By Thea Srinivasan
Clean, crisp and quiet. The three words that I use, to sum up, “The Resurrected” by Christian Carnouche. The tale is compacted into 24 pages and unfortunately does not give everything to be classified as a “book.” Instead, I consider this beginning to be chapter one of a potential long-standing sci-fi thriller that just makes you want to keep exploring the creator’s mind. But in any case, I’m glad the author let his imagination create an alternative future that wasn’t globally post-apocalyptic nor was entirely technologically realistic. The way Carnouche created his world reminded me of a combination between “The Fifth Element” and “Ben 10” with the use of futuristic and sci-fi elements. But I must digress in the fact that the story does live it up to the three words.
“The Resurrected” takes place 30 years in an imagined future with flying cars, holograms, etc. Things begin to shift our main hero Cain, an Aboriginal man who was working in another country away from his family in Australia. One day, an accident occurs, and this causes our main hero to lose his family. Five years pass, and he continues on with his life and unfortunately has to deal with the loss of his wife and child. Upon his work as a detective, he discovers a “Rezzie,” a person who has been brought back from the dead. Unfortunately, there’s no identification for this dead person, and he had no idea as to why this person was resurrected and then somehow killed. With that, it’s up to our main character to solve this mystery.
At first glance, much of Carnouche’s male characters are seemingly crisper than the female characters and here’s why. One of the characters we soon learn about is Xander Drexler, a character who is connected to the death of Cain’s wife. He seemingly reminds me, Peter Osborn, good on the outside yet angry on the inside. But just how far is he willing to go to harm others compared to Osborn? As I later read went into the story, I find that he’s quite easy to relate to as a character and just might be the most stubborn person in the book. Compared to Cain’s partner Akimi, I personally feel her kickass nature and supportive nature just to be a little too dry. What else can she do? Just because she can kick butt and knows how to be a good friend, it doesn’t exploit any character development. I want more out of her, and I think that’s something that would need to be explored in later books.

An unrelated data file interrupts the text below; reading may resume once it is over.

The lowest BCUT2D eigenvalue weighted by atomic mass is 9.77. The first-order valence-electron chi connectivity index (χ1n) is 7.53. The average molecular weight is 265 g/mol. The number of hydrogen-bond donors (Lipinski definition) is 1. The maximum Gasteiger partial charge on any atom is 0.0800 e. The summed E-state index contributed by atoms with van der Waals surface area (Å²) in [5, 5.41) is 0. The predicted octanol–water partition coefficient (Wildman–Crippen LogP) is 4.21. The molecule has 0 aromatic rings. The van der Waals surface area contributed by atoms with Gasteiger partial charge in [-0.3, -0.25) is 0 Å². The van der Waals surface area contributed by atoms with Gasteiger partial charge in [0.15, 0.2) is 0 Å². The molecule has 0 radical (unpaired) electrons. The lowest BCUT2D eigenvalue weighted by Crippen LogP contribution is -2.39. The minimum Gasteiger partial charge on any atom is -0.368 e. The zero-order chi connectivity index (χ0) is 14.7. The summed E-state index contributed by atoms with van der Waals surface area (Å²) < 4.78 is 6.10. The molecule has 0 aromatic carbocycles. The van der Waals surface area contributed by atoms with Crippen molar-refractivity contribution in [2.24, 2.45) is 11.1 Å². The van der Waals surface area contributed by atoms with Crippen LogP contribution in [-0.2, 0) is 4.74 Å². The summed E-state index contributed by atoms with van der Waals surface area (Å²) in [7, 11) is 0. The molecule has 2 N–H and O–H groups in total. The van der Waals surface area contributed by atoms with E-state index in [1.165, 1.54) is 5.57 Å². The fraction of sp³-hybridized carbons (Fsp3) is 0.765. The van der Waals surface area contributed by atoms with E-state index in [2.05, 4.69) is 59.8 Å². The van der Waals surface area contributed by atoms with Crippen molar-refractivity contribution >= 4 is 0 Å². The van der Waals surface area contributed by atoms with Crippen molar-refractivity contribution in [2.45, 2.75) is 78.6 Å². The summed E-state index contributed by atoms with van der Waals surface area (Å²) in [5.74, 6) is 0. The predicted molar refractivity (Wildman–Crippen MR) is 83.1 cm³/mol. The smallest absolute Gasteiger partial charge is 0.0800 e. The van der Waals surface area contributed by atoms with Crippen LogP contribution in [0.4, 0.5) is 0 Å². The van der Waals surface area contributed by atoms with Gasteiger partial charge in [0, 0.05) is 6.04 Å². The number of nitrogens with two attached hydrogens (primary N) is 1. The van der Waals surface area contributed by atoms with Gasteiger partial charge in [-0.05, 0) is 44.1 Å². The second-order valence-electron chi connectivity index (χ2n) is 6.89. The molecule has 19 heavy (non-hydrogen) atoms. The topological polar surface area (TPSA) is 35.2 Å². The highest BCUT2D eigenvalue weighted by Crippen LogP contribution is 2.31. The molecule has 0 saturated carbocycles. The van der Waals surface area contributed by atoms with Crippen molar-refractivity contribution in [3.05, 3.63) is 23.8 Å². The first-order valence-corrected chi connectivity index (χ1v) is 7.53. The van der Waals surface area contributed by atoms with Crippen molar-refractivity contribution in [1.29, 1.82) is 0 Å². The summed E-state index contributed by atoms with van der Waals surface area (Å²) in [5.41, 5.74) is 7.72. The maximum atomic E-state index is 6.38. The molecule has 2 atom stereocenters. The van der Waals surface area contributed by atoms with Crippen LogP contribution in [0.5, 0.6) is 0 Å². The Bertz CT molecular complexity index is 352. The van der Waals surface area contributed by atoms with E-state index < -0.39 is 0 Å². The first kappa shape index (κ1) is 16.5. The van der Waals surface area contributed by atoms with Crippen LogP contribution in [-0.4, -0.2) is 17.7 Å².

Also, as I learn more about Cain and his interaction with the futuristic world, he tends to have a lot of morals when it comes to the idea of technology and science, something that has me pondering just how much do I know about Cain. The best way I can sum up Cain’s character is “ambiguously clean.” He’s still messed up from his wife’s death, but he isn’t so far gone to leave everything behind and become a hell-blazing vigilante to the world around him. But that’s what makes his introduction so good. He’s average enough that someone can relate to and yet he doesn’t follow an archetype.
Finally, I’m going to go back to the main setting of the story. Carnouche did a wonderful job of not overstating another sci-fi archetype. He didn’t make the entire world in one giant apocalypse nor did he heavily divide the world into various social hierarchies. Instead, Carnouche did a brilliant job creating technology and world events that didn’t seem too far from reality yet allowed his imagination allowed for some awesome pieces of technology and interesting twists on world events. The setting quite quiet in reality and reminds me of the settings in Marvels and D.C.
As for the art overall, I can’t say much since it mostly reminds me of Marvels and D.C. It’s beautifully drawn, but there isn’t anything unique to say about it. To me, the art style is just another copy of them.
I’d recommend this story for someone who just wants exposure to a new sci-fi setting. Albeit, some of the characters aren’t introduced strongly enough, but it’s enough that it makes me intrigued on what they do next. Plus, the story is captivating enough that it makes you want to know more about the universe Cain lives in.
The Resurrected #1
Writer and Creator: Christian Carnouche
Colors: Salvatore Aiala
Editor: Erica Schultz
Art: Crizam Zamora
Letters: Cardinal Rae
Cover Art: Crizam Zamora